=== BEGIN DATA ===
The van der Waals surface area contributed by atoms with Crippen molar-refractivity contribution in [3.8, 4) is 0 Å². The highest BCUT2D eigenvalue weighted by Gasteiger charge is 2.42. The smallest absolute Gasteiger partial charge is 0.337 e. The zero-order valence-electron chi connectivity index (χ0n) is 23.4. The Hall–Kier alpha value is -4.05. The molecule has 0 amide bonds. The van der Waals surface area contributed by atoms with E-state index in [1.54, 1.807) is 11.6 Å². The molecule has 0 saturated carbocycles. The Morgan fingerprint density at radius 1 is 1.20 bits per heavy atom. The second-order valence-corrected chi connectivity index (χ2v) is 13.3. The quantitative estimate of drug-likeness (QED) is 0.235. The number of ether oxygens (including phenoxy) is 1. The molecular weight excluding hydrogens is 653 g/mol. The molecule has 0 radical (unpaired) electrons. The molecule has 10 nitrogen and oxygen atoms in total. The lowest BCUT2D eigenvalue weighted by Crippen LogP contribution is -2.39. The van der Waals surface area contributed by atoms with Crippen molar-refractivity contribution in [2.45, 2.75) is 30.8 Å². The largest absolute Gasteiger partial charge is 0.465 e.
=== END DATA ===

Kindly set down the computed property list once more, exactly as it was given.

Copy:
The van der Waals surface area contributed by atoms with Crippen molar-refractivity contribution in [3.8, 4) is 0 Å². The highest BCUT2D eigenvalue weighted by Gasteiger charge is 2.42. The smallest absolute Gasteiger partial charge is 0.337 e. The zero-order valence-electron chi connectivity index (χ0n) is 23.4. The Hall–Kier alpha value is -4.05. The molecule has 0 amide bonds. The van der Waals surface area contributed by atoms with E-state index in [1.54, 1.807) is 11.6 Å². The molecule has 0 saturated carbocycles. The Morgan fingerprint density at radius 1 is 1.20 bits per heavy atom. The second-order valence-corrected chi connectivity index (χ2v) is 13.3. The quantitative estimate of drug-likeness (QED) is 0.235. The number of ether oxygens (including phenoxy) is 1. The molecular weight excluding hydrogens is 653 g/mol. The molecule has 0 radical (unpaired) electrons. The molecule has 10 nitrogen and oxygen atoms in total. The lowest BCUT2D eigenvalue weighted by Crippen LogP contribution is -2.39. The van der Waals surface area contributed by atoms with Crippen molar-refractivity contribution in [2.45, 2.75) is 30.8 Å². The largest absolute Gasteiger partial charge is 0.465 e.